Consensus Building
What We've Found
It goes without saying that a community's views and ties to a resource can be strong. Introduce a threat to that resource or a proposal for change in its use or boundaries and tempers flare between polarized interest groups. In our work with communities we often encounter individuals who have deeply held and differing values and contradictory assessments of political and economic impacts. In response to this complexity that surrounds most projects, we open the floodgates to try to assure that all points of view are heard. It can be difficult, and it does take time, but the outcome is worth it. People feel ownership of the process, have a stake in the decisions, and are committed to seeing work finished.

Just the Facts
Consensus building is a decision-making process that is vital to any community planning effort or other process requiring public participation. With the assistance of an unbiased mediator or facilitator, participants can raise issues, seek to understand each other's views, and then cooperatively, often through compromise, develop an agreed upon resolution such as goals for a transportation project.

Consensus building involves a longer timeframe than most other forms of decision-making. Difficult decisions on significant issues require patience, time and participation. It may be necessary to break down big decisions into "mini-agreements" to help build group trust and lay the foundation for major decisions that can be supported and implemented.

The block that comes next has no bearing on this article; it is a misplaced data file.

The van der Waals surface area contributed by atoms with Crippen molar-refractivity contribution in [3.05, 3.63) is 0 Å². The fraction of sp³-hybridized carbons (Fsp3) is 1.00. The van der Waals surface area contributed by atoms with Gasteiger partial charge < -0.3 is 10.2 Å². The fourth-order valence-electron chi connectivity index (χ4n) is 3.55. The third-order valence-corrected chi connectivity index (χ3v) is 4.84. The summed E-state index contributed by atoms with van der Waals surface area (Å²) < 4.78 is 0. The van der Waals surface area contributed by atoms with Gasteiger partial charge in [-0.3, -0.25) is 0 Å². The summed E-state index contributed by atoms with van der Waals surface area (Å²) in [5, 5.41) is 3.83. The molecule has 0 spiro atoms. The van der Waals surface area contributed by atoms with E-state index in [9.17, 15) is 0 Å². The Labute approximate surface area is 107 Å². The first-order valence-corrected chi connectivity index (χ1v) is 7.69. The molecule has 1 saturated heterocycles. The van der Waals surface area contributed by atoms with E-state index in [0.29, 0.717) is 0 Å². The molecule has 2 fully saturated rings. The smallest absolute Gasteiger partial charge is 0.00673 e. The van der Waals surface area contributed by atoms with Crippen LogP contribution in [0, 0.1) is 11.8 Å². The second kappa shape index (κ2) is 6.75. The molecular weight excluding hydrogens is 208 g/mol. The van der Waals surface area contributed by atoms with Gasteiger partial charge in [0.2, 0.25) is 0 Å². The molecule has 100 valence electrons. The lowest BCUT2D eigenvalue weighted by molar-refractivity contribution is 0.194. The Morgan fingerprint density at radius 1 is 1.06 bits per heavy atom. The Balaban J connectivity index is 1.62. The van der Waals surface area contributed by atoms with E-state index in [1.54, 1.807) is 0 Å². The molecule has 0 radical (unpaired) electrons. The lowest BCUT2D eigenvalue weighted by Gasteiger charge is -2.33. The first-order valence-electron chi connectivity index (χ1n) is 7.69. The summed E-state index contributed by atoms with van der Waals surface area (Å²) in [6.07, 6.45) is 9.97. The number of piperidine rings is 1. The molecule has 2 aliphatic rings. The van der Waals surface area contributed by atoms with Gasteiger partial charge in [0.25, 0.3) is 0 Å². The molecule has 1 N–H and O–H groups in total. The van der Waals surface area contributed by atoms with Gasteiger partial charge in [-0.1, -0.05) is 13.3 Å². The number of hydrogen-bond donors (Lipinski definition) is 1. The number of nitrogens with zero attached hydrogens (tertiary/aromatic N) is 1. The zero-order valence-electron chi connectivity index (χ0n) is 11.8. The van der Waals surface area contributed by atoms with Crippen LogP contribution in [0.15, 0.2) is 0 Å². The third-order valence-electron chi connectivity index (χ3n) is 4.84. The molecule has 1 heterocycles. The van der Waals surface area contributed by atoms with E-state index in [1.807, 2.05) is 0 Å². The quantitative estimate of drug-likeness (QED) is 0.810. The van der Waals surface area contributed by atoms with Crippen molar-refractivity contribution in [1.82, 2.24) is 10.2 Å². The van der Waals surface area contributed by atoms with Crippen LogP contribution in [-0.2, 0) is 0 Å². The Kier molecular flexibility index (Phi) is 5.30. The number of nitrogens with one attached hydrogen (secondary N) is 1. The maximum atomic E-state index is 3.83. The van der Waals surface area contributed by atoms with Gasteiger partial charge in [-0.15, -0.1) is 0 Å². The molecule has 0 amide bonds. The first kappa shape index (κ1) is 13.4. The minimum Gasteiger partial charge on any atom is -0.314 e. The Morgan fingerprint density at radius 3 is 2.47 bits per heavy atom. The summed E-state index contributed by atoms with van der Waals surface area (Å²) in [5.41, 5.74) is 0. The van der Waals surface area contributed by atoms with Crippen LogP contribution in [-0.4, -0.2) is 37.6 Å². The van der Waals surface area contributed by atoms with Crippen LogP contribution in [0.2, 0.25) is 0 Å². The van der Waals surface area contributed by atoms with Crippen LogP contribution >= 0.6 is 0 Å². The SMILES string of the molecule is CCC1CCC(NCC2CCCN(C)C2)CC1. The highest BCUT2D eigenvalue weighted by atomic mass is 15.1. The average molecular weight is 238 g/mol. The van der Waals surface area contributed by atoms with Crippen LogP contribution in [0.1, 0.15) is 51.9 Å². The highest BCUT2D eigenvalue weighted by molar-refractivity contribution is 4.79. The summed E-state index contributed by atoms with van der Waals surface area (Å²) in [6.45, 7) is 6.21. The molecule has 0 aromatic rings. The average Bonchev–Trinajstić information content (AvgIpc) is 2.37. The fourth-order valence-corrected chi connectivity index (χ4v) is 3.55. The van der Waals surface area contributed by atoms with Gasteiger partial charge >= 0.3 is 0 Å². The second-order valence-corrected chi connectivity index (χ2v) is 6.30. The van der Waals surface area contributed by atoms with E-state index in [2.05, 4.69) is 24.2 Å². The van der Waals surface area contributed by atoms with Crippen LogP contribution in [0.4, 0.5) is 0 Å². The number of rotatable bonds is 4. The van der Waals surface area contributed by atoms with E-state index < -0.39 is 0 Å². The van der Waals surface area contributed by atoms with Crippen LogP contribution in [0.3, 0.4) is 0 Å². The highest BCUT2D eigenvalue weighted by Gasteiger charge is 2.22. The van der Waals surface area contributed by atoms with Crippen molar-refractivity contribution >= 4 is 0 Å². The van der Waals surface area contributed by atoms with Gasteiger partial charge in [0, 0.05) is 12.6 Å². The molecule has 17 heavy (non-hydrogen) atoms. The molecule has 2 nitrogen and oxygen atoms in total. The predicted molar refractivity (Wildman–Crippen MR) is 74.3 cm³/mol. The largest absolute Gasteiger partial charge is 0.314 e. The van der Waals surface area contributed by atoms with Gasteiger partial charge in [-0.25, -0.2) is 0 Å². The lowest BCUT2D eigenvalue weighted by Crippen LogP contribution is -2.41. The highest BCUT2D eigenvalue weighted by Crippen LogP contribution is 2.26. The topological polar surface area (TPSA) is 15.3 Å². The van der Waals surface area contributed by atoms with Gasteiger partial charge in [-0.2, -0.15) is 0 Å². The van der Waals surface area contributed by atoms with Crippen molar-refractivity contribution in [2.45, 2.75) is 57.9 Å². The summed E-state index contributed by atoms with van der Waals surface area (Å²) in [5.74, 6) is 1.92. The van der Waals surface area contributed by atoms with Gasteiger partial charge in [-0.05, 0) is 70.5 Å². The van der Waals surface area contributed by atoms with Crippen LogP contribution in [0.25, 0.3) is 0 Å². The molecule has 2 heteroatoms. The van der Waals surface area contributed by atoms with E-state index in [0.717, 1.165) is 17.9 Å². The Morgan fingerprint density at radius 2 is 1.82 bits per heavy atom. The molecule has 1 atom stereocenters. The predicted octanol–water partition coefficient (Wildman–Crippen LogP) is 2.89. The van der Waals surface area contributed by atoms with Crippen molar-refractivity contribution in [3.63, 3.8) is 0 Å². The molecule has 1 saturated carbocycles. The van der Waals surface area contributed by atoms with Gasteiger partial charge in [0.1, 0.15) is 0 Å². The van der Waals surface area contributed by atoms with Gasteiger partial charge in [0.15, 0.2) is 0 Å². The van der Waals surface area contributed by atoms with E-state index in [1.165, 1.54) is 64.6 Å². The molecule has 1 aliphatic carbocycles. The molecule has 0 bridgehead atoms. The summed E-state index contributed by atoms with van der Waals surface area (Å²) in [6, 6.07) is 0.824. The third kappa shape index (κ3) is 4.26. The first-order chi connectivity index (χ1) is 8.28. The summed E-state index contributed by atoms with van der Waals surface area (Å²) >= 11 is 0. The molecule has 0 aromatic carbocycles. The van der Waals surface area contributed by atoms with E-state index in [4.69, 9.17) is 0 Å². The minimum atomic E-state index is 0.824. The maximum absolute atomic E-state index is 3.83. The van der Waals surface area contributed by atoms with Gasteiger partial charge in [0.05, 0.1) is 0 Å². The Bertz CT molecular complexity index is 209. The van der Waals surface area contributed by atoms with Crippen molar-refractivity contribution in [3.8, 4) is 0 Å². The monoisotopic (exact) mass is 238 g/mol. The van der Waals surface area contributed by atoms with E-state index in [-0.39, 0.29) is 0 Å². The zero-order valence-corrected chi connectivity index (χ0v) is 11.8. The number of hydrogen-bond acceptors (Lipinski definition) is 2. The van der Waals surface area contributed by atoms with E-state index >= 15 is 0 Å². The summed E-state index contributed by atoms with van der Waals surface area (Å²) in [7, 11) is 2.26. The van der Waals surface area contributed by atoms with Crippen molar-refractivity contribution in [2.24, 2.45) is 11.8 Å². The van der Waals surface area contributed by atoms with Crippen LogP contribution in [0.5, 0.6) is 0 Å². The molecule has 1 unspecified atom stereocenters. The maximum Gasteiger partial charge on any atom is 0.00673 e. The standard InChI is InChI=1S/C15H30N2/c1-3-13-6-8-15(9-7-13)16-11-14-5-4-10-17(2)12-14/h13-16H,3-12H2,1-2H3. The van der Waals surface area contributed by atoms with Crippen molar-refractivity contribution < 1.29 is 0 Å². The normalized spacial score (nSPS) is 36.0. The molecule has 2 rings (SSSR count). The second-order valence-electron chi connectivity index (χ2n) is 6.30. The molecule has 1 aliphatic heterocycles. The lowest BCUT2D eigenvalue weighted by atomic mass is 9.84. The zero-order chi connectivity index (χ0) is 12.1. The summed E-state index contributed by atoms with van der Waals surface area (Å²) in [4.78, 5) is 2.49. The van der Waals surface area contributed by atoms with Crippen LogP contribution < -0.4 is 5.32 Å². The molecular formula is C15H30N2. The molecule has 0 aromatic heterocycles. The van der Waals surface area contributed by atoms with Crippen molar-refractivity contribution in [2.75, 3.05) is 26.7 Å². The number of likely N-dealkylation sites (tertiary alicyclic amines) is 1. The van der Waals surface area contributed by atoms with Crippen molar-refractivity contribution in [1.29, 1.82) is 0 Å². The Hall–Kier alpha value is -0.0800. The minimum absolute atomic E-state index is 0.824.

In certain situations, consensus building will not be effective or will fail entirely, such as when the issues involve deep-rooted value differences, very high stakes, or win-lose confrontations. These characteristics occur in many environmental disputes that involve alteration of resources. In these cases, other decision-making mechanisms may be necessary, such as formal arbitration or mediation.

An important reminder: Consensus building does not mean everyone agrees that a decision is optimal. It means a decision is reached that everyone can live with; in other words, the decision addresses stakeholders' most important issues.

How To Do It

1.   Pre-meeting legwork
Prior to beginning the process, it may be necessary to do some research to identify stakeholders and/or to convince different interest groups to participate. Take into account the history these groups may have with each other; they may need compelling reasons and assurances as to the validity of the process and what will happen with the outcomes. Meet with key stakeholders one-on-one to make clear the scope and goals of the consensus building process, the groups' level of decision-making authority, and what they can realistically hope to accomplish. Participants should have a say in the agenda, selecting their representatives, defining the issues, and developing appropriate ground rules. This is one way to build trust into the process, which is critical to a successful outcome. Take this step of meeting separately with key stakeholders even if the meeting is going to be open to the public at large.

2.   Set up the meeting